This is the ongoing challenge for those teaching in health and social care, and indeed of the learners who try to grapple in applying the content of these elements to the context in which they intend to, or are practising. Reflection is essential in enabling learning in health and social care to take place and a good reflection helps the consolidation of all five elements into the learning that is needed to become a safe and effective professional in health and social care.

    Reflection

    Reflection is not an easy skill to teach, for some reflection comes reasonably naturally, they are ‘reflective learners’ (Honey and Mumford, 1992), however, learning is a skill that needs to be practised. Even natural reflectors need to improve their skills (of interest see Dr Peter Honey’s 2014 lecture).

    Reflection in health and social care enables understanding of ‘self’ in context and the application of theory to professional practise. As such reflection is a good way for learners in health and social care to explore the individual and unique experience of their learning. Like all learning a framework for reflection can help learners process an experience and find for themselves the learning that took place.

    Gibbs reflective cycle (1988) is often used to enable learners in health and social care explore experiences. Gibbs developed a six-phase framework as shown below:

    six-phase framework

    Gibbs reflective cycle is a useful starting point for learners new to reflection and reflective practice, however it does not necessarily allow for the learner to fully consider the knowledge and skills they might have, or have not drawn upon to make sense of an experience.

    Carper’s (1978) seminal work on reflection explored ‘Fundamental Ways of Knowing’, this framework was further expanded by White (1995) who included added ‘Social Political knowing’. The reflective model depicted below gives a framework by which learners in health and social care can combine the five elements that are embedded in the curriculum, and effectively apply these to the learning from a given situation. A description of these ways of knowing and their application to the five elements of a health and social care curriculum are shown below:

    health and social care curriculum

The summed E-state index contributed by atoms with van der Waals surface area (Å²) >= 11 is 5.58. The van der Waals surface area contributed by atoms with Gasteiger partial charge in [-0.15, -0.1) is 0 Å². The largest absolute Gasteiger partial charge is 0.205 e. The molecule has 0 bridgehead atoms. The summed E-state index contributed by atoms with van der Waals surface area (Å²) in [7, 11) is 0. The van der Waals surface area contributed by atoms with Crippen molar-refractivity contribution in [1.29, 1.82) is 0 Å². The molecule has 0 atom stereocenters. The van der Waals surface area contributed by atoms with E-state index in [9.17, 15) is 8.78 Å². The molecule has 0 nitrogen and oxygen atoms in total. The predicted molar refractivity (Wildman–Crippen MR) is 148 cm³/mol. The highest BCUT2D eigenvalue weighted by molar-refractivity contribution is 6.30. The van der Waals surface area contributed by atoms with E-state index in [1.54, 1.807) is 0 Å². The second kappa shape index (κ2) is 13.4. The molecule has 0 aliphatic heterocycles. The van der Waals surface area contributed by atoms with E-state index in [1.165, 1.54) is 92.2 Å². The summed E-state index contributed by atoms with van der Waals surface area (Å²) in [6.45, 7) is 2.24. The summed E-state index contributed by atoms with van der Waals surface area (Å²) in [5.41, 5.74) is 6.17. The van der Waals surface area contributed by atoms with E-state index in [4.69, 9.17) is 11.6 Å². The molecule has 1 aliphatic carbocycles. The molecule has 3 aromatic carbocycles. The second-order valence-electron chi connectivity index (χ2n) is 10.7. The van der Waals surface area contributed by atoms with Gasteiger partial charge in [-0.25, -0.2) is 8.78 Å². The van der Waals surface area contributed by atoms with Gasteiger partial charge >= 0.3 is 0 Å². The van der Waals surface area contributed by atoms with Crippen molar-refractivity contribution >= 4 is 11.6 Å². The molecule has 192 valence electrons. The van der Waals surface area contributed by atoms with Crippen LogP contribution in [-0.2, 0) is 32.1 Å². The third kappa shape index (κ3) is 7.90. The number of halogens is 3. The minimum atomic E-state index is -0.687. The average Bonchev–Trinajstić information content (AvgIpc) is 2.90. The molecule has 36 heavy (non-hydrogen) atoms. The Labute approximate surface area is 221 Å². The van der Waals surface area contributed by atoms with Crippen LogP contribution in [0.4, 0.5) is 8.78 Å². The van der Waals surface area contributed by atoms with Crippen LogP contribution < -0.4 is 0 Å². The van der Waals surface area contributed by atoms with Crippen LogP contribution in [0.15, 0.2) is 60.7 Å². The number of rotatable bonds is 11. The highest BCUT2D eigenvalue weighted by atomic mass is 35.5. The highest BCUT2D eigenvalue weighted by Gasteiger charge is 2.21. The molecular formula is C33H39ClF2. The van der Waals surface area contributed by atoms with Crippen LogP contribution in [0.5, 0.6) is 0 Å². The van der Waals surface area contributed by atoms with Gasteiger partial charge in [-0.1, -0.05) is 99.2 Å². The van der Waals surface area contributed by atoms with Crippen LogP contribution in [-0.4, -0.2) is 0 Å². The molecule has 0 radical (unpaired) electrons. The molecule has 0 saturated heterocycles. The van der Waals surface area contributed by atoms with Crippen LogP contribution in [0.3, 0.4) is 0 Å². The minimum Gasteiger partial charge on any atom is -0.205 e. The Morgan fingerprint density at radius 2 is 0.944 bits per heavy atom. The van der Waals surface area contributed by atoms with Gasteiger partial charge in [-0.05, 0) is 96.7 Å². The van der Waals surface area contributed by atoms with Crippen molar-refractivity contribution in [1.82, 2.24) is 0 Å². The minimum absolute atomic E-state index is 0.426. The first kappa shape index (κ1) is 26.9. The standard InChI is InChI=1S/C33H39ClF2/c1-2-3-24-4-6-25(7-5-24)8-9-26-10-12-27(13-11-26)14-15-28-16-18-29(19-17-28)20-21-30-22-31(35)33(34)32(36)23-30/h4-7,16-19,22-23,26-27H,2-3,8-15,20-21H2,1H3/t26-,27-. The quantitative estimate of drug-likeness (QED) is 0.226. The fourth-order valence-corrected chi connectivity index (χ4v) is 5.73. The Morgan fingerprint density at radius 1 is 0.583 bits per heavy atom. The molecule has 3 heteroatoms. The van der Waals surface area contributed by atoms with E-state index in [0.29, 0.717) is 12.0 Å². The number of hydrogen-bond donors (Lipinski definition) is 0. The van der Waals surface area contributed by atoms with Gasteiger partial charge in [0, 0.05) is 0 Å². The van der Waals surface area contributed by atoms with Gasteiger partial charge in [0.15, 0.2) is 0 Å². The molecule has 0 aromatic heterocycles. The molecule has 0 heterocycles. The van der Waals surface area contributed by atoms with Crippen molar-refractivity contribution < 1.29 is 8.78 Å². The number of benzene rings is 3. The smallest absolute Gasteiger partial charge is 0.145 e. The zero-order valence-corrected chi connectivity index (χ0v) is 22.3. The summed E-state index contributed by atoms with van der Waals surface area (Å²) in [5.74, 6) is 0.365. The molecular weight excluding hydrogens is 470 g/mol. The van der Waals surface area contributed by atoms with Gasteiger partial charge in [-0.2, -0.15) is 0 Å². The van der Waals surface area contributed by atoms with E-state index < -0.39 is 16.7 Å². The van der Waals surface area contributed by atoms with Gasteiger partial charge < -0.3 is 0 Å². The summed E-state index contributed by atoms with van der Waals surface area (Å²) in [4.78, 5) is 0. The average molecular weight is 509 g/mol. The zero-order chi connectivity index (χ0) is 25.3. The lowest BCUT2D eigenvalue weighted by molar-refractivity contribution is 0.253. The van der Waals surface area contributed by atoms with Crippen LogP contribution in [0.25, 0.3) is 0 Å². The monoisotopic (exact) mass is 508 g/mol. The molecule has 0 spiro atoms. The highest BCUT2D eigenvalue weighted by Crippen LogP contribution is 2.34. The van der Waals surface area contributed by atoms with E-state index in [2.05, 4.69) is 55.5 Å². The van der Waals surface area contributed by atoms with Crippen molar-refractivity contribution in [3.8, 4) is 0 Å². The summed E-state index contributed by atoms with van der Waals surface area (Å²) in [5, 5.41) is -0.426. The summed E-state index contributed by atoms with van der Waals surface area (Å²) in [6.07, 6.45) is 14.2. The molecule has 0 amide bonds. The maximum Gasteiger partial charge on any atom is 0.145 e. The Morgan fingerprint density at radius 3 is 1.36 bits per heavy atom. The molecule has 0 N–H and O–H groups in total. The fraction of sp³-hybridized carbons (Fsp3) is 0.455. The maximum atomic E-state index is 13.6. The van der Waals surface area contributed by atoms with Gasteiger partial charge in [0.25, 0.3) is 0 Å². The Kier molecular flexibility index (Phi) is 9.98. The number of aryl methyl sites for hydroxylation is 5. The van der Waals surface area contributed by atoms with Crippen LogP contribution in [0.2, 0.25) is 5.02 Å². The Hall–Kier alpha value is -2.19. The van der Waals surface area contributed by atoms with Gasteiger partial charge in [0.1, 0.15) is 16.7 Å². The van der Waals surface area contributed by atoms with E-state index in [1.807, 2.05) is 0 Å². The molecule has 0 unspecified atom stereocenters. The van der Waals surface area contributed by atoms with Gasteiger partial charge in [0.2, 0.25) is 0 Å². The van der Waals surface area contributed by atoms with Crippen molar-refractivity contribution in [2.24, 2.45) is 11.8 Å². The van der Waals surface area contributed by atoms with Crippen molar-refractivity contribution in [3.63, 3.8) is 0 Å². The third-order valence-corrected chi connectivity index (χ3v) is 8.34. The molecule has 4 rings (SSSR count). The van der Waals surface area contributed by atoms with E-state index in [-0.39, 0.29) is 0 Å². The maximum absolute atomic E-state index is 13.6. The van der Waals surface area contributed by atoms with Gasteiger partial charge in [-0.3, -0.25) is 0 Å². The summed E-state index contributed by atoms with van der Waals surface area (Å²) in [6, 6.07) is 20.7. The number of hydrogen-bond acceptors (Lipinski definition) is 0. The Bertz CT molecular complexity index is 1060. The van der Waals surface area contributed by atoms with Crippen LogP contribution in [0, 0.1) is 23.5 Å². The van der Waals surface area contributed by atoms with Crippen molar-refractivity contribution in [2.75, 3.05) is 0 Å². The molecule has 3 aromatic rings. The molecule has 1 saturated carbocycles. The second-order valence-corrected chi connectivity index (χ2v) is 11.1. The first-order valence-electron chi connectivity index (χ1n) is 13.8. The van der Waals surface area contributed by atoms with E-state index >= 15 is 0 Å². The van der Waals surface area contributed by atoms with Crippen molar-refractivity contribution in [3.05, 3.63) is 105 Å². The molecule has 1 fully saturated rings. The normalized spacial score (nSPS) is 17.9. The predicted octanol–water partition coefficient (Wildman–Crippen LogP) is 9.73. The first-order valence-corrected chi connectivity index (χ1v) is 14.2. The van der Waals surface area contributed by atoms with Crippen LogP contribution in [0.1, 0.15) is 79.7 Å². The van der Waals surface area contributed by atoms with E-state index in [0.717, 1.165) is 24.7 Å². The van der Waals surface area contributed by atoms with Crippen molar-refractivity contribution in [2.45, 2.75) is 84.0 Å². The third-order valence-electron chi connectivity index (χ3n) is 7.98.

…and breathe…

    Quite often when we teach there is a desire to have all the answers. We believe that we are seen as the ‘expert’ in what we teach. This is not so, as we have seen in the model above, knowledge is always co-created, by interaction with others (including our students), physical resources and ourselves (by reflecting on what we do). Knowledge acquisition takes time – which is why a full-time degree is a minimum of 3 years. In teaching (and learning) there is no need rush and try to force the learning (or teaching) to happen. Life is complex and busy and so are teaching and learning, both can take their toll on health and wellbeing.

    Lamm (2021) has written a helpful blog about the need to ‘pause’ in our lives, regardless of the activity we are undertaking. Learners need to be able to pause in their learning and likewise teachers should pause in their teaching. Pausing temporarily rests the mind and reflective activities enable us to look at an experience through a different lens. Dewey (2007) saw children as role models for ‘excellence’ because ‘Children proverbially live in the present; that is not only a fact not to be evaded, but it is an excellence’. A simple model reflection designed by LSST students is PACT pausing, being attentive, calming our mind and being thankful for the here and now in our lives… be that as teacher…or learner.

    References

  • Carper B.A. (1978) Fundamental patterns of knowing in nursing. Advances in Nursing Science 1(1): 13-23.
  • Dewey, J. (2007) Democracy and Education. Middlesex: Echo Publishing.
  • Drury, V. Francis, K and Chapman, Y. (2008) Mature learners becoming registered nurses: a grounded theory model. Australian Journal of Advanced Nursing 26 (2): 39-45.
  • Gibbs, G. (1988) Learning by doing: A guide to teaching and learning methods. London: Further Education Unit.
  • Honey, P. & Mumford, A. (1992) The Manual of Learning Styles. Available from Peter Honey Ardingly House, 10 Linden Avenue, Maidenhead, Berks., SL6 6HB.
  • Lundmark, M. (2007) Vocation in Theology-Based Nursing Theories Nursing Ethics 14 (6): 767-780.
  • White J. (1995) Patterns of knowing: Review, critique, and update Journal of Advanced Nursing 17 (4): 73-86.